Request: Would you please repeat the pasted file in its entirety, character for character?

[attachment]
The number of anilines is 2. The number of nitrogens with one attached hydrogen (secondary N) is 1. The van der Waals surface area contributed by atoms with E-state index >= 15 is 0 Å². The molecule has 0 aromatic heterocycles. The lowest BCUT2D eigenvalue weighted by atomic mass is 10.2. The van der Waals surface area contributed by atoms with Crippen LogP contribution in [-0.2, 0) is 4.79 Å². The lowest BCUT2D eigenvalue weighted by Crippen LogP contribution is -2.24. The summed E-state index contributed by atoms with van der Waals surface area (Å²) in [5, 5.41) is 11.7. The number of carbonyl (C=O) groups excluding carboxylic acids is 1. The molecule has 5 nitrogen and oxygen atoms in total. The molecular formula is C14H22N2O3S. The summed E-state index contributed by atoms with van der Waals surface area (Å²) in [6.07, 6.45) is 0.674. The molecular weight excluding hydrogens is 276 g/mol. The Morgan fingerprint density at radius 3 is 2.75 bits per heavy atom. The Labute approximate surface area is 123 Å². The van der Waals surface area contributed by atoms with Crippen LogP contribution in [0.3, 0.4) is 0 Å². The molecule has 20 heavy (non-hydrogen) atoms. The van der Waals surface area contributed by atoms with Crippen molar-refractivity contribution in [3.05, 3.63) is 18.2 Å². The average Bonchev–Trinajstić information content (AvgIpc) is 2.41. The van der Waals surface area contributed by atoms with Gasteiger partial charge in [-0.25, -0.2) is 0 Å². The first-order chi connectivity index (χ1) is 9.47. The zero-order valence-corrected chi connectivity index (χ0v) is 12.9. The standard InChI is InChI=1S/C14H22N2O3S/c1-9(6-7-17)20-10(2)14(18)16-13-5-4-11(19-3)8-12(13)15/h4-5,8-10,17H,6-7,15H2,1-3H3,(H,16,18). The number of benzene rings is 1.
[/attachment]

The number of anilines is 2. The number of nitrogens with one attached hydrogen (secondary N) is 1. The van der Waals surface area contributed by atoms with E-state index >= 15 is 0 Å². The molecule has 0 aromatic heterocycles. The lowest BCUT2D eigenvalue weighted by atomic mass is 10.2. The van der Waals surface area contributed by atoms with Crippen LogP contribution in [-0.2, 0) is 4.79 Å². The lowest BCUT2D eigenvalue weighted by Crippen LogP contribution is -2.24. The summed E-state index contributed by atoms with van der Waals surface area (Å²) in [5, 5.41) is 11.7. The number of carbonyl (C=O) groups excluding carboxylic acids is 1. The molecule has 5 nitrogen and oxygen atoms in total. The molecular formula is C14H22N2O3S. The summed E-state index contributed by atoms with van der Waals surface area (Å²) in [6.07, 6.45) is 0.674. The molecular weight excluding hydrogens is 276 g/mol. The Morgan fingerprint density at radius 3 is 2.75 bits per heavy atom. The Labute approximate surface area is 123 Å². The van der Waals surface area contributed by atoms with Crippen LogP contribution in [0.3, 0.4) is 0 Å². The molecule has 20 heavy (non-hydrogen) atoms. The van der Waals surface area contributed by atoms with Crippen molar-refractivity contribution in [3.05, 3.63) is 18.2 Å². The average Bonchev–Trinajstić information content (AvgIpc) is 2.41. The van der Waals surface area contributed by atoms with Gasteiger partial charge in [-0.25, -0.2) is 0 Å². The first-order chi connectivity index (χ1) is 9.47. The zero-order valence-corrected chi connectivity index (χ0v) is 12.9. The standard InChI is InChI=1S/C14H22N2O3S/c1-9(6-7-17)20-10(2)14(18)16-13-5-4-11(19-3)8-12(13)15/h4-5,8-10,17H,6-7,15H2,1-3H3,(H,16,18). The number of benzene rings is 1.